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IRS Issues FAQs on Educational Assistance Programs and Provides Sample Plan Document


· 5 minute read


· 5 minute read

IRS FS-2024-22: Frequently asked questions about educational assistance programs (June 2024), available at

 Publication 5993: [Sample] Educational Assistance Program (June 2024), available at

The IRS has issued FAQs addressing educational assistance programs and has provided a sample document that employers can use as a template for designing their own programs. As background, taxpayers may exclude from their gross income up to $5,250 per calendar year of certain employer-provided educational assistance benefits, such as payments for tuition, fees, and similar expenses, if they are provided under a qualified educational assistance program (see our Question of the Week). Employers are not required to report these benefits on Form W-2, and amounts paid under these programs generally are deductible by the employer as business expenses. Key points in the FAQs include:

  • Separate Written Plan. To be qualified under Code § 127, an educational assistance program must be formalized in a separate written plan document. The FAQs include a link to Publication 5993, a sample educational assistance plan that employers may use to establish their own program. Employers can modify the sample plan and include additional provisions, provided that applicable requirements under the Code and underlying regulations are met.
  • Examples of tax-free educational assistance benefits include payments for tuition, fees, books, supplies, and equipment for both undergraduate and graduate courses. These payments need not be work-related. Educational assistance benefits do not include payments for meals, lodging, or transportation; tools or supplies that students can keep after course completion (other than textbooks); and courses involving sports, games, or hobbies, unless there is a reasonable relationship to the employer’s business, or they are required as part of a degree program.
  • Qualified Educational Loans. Educational assistance benefits also include principal or interest payments by employers after March 27, 2020, and before January 1, 2026, on qualified educational loans incurred by employees for their own education (see our Question of the Week). These loan payments can be made directly to a third party (e.g., an educational provider or loan servicer) or to the employee. Generally, an employer must amend the terms of an existing plan to include this benefit, unless the plan is written to provide generally for all benefits available under Code § 127.
  • Annual Limit. The annual limit for expenses paid and incurred during a calendar year is $5,250. Except for qualified education loans, expenses must be incurred and reimbursed within the same year that they are paid, and the $5,250 limit cannot be carried forward to subsequent years.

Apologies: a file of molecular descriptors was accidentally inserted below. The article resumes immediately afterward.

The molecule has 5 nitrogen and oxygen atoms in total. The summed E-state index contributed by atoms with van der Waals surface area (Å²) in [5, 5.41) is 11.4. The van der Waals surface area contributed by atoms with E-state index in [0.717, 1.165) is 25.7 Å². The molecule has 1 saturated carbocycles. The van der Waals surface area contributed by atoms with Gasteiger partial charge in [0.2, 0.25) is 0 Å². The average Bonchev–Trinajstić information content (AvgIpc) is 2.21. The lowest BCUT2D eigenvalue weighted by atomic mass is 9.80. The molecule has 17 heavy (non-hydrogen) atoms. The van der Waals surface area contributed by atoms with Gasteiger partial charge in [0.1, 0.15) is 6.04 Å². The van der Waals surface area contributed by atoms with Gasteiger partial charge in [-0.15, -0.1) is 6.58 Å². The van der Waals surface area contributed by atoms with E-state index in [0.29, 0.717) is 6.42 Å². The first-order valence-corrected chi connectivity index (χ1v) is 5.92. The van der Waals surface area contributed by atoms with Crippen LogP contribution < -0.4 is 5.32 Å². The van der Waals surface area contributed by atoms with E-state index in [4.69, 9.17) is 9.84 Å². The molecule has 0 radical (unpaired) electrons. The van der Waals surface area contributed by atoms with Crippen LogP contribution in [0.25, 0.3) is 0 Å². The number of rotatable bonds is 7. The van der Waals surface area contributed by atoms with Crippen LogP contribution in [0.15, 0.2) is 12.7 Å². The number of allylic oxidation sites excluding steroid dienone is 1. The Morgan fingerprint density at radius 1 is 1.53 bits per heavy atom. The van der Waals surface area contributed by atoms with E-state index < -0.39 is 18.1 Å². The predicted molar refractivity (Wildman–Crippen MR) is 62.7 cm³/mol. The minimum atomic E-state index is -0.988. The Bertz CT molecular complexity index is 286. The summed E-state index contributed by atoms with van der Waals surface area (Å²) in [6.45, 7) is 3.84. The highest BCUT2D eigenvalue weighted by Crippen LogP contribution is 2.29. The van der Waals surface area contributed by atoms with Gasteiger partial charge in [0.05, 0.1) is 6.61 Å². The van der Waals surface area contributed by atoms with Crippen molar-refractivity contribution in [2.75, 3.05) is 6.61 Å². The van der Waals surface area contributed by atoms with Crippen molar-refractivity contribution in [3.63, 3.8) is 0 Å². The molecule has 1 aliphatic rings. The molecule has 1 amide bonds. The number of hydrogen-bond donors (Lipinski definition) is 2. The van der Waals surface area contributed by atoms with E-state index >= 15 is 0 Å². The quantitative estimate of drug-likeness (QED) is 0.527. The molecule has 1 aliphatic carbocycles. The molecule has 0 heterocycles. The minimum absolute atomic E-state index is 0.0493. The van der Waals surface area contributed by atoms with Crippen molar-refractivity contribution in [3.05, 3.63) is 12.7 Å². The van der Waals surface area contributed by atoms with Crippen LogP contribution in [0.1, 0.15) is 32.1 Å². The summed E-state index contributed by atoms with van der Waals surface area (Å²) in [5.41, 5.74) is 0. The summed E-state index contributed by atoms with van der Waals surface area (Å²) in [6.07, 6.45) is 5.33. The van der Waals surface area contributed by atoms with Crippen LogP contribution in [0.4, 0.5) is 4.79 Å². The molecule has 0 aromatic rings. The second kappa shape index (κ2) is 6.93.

• Exclusive Benefit. Educational assistance programs must exclusively benefit employees; benefits for an employee’s spouse or dependents generally do not qualify. Spouses and dependents of employees or owners who are also employees may receive benefits under the program but are subject to rules that prohibit discrimination in favor of these employees with respect to benefit eligibility, and that limit the benefits they may receive to 5% of the benefits under the program.
  • In the case of educational assistance benefits that are reimbursements of permissible employee expenses, employees must be prepared to substantiate the expenses to their employer.
  • While there are no specific income limits for receiving educational assistance benefits, an educational assistance program must not discriminate in favor of employees who are highly compensated. In addition, not more than 5% of the amounts paid or incurred by the employer for educational assistance during any calendar year may be provided for the class of individuals who are more-than-5% shareholders or owners (or their spouses or dependents). [EBIA Comment: If an educational assistance program is discriminatory, all participants lose favorable tax treatment for their benefits under the program—not just those in whose favor discrimination is prohibited.]
  • Working Condition Fringe Benefit. Benefits that qualify as a working condition fringe benefit can be excluded from the employee’s gross income and need not be included in wages, regardless of amount. A working condition fringe benefit is a type of benefit provided by an employer that, if paid by the employee, would qualify as a deductible business expense.

These FAQs are not published in the Internal Revenue Bulletin and are not binding on the IRS for case resolution; however, no underpayment penalty will apply to taxpayers relying upon them in good faith.

EBIA Comment: The FAQs provide a helpful summary of the Code’s rules for educational assistance programs. However, employers should keep in mind that they have flexibility in designing their programs. For example, employers need not offer reimbursements for all expenses that can be reimbursed tax-free under the rules. An employer’s program could limit the courses that are eligible (e.g., to courses at a fully accredited two-year or four-year college) or the expenses that can be reimbursed (e.g., only tuition). Reimbursement could also be conditioned on attaining a specified minimum grade or remaining employed with an employer for a certain amount of time after completing the education. A program could also include per-employee or aggregate reimbursement limits (or both). Some, but not all, of these options are reflected in the IRS’s sample plan. For more information, see EBIA’s Fringe Benefits manual at Sections X.A (“Overview of Qualified Educational Assistance Programs”), X.C (“Types of Educational Assistance That Can Be Offered”), and X.F (“Design Choices Checklist”).


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